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It’s not easy being a Republican on some college campuses

Oct. 5, 2008

Story by Ebony McCline

ST LOUIS – It was less than a minute until the start of Thursday night’s vice presidential debate. A sea of Washington University student’s filled Danforth University Center at Washington University chanting a countdown from 10 to 1. Then yells and applause erupted.

Supporters of Republicans John McCain and Sarah Palin were sprinkled among the heavily Democratic crowd. That’s why, some college Republicans said, they need to be even louder to get their voices heard.

“We know we have to be active and loud because there are so few of us,” said Steven White, a freshman at Washington University.

In the hours leading up to Thursday’s debate between Palin and Democrat Sen. Joe Biden, the campus swarmed with supporters of Barack Obama and his vice-presidential pick. Inside the viewing party it was no different. However, McCain/Palin supporters proudly wore their red “Team McCain/Palin” T-shirts.

“Being a Republican is part of my identity,” said White, who is originally from New York City. “I’m proud of it.”

Ellen Drott, a Washington University freshman, wore a T-shirt that represented both campaigns: the front was red and read “Team McCain/Palin, the back was blue and read “Team Obama/Biden.”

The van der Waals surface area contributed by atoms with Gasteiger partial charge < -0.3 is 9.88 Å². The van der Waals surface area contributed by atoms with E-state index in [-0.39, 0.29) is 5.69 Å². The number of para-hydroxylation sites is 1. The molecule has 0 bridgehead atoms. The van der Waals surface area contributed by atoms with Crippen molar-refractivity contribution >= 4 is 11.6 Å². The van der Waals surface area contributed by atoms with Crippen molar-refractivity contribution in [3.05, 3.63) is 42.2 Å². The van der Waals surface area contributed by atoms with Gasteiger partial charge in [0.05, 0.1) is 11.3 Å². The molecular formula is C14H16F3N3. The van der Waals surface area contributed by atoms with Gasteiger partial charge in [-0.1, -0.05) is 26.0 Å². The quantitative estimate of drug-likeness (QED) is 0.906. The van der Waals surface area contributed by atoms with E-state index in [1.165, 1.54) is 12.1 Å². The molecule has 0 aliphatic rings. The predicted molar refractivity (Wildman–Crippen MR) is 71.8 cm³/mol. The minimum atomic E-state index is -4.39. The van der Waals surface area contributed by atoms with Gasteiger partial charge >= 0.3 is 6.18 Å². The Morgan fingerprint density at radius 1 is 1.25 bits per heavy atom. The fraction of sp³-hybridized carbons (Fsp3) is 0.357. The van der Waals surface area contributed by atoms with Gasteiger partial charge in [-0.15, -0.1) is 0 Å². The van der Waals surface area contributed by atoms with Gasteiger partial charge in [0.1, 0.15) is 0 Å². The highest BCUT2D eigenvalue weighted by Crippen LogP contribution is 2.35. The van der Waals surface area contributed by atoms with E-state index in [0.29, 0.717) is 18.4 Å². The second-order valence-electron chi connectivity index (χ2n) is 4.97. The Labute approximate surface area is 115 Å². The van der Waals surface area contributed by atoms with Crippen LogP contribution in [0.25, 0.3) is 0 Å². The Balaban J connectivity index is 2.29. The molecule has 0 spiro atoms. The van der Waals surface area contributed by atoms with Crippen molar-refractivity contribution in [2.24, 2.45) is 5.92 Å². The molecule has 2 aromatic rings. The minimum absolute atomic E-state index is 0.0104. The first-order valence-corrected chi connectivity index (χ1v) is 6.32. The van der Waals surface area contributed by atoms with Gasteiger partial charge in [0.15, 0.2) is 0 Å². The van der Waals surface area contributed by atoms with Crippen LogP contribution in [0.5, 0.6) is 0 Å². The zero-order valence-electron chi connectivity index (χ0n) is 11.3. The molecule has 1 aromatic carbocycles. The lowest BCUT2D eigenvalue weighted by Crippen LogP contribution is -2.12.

“Technically, I am undecided,” said Drott, “But if I had to vote today, I would vote for McCain.”

Representing both campaigns made it easier for Drott to bounce from group to group, she said. She said even though there was more visible support for Obama/Biden, the McCain/Palin supporters had better arguments.

As hundreds of students watched the debate on a huge projector screen, there wasn’t much talking, although loud screams and cheers occasionally rang out. Some signs boasted: “Biden is hotter than Palin.”

In the days leading up to the face-off between the veteran Delaware senator and the Alaska governor, enthusiasm on campus grew.

Senior Charis Fischer is the president of the College Republicans, a student organization at Washington University.

“The general climate is one of excitement,” Fischer said. “I think it’s getting a lot more people interested in the election than otherwise would be.”

When it was first announced that the vice presidential debate would be held at Washington University, there was little enthusiasm because of three prior presidential debates had been held at the school, said Steve Givens, associate vice chancellor of public affairs.

That changed when McCain named the little-known Palin.

There’s no question that being a Republican on campus has its moments, said White the freshman.

A recent column in the campus newspaper Student Life, titled “R.I.P. College Republicans,” writer Eve Samborn, a Democrat herself, notes the College Republicans have not been as active this semester.

Republicans are hard to find on this campus, agrees White. He said no one really wears Republican buttons, and when people mention they’re GOP leanings, they get weird looks or smart comments.

There are more McCain/Palin supporters in the law school, said law professor Michael Koby. Republican supporters are more reluctant to discuss who they support probably because they are the minority, he said.

Fischer and her group are trying to increase awareness and support at Washington University.

“We try to submit articles to the various publications on campus to let other conservatives know that they’re not alone,” she said.

Politics Public
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